Greenland: A society in peril

New report shows that suicide, alcoholic parents and sexual abuse are still rampant

Almost a third of young Greenlanders have been subjected to a sexual assault before their 18th birthday.

About a fifth of all Greenlanders have considered suicide and over one in five parents with children under 18 have an alcohol problem.

According to new figures from Statens Institut for Folkesundhed, the national institute for public health, there has been little or no progress in many areas of public heath over the past decade.

Alcohol the root of the problem
Christina Viskum Lytken Larsen from the institute is one of five researchers behind the report.

“Growing up in homes where there is alcohol abuse contributes to other problems like suicide,” Larsen told DR Nyheder. “It is an major challenge in Greenland.”

Doris Jakobsen, the minister of public health for Greenland’s home rule government, called the numbers “alarming”.

“Alcohol abuse is costly for a society and leads to neglect, displaced children, violence, crime, accidents and other social problems,” said Jakobsen.

Sexual abuse numbers not falling
The numbers of parents suffering from alcohol abuse have fallen slightly, but Larsen said it is too early to tell if the drop will have any positive effect on Greenlandic society.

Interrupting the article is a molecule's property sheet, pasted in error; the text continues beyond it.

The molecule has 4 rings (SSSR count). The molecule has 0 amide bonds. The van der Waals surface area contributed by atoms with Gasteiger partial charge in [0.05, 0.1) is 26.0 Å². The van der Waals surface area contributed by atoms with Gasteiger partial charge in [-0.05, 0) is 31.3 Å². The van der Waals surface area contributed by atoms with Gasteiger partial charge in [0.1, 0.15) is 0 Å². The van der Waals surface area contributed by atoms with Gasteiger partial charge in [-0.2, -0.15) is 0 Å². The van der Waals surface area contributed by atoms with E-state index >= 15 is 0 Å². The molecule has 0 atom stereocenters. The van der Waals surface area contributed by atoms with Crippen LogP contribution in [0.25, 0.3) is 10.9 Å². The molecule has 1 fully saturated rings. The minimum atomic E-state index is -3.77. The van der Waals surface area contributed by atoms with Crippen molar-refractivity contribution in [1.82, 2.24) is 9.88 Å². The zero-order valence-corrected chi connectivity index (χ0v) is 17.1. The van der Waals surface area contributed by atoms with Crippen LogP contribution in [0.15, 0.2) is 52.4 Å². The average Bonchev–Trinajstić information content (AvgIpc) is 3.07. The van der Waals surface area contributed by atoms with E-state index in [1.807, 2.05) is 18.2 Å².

In 2014, 21.5 percent of parents with children under 18 had an alcohol problem, compared to 25.5 percent in 2005.

READ MORE: Greenland has the highest number of rapes in the world

However, the 32.8 percent of the 18 to 29-year-olds exposed to a sexual assault in 2014 was the same as in 2005.

“Over 30 percent of young people have experienced sexual assaults, and there has been much focus on the problem, so it is especially worrying that there has been no progress.”

Government looking for answers
Martha Lund Olsen, the minister for family, gender and social affairs, said that the government was looking for ways to help children who have suffered abuse.

“We have several initiatives in place to help children who have been abused,” she said. “We have also stepped up training in the social fields.”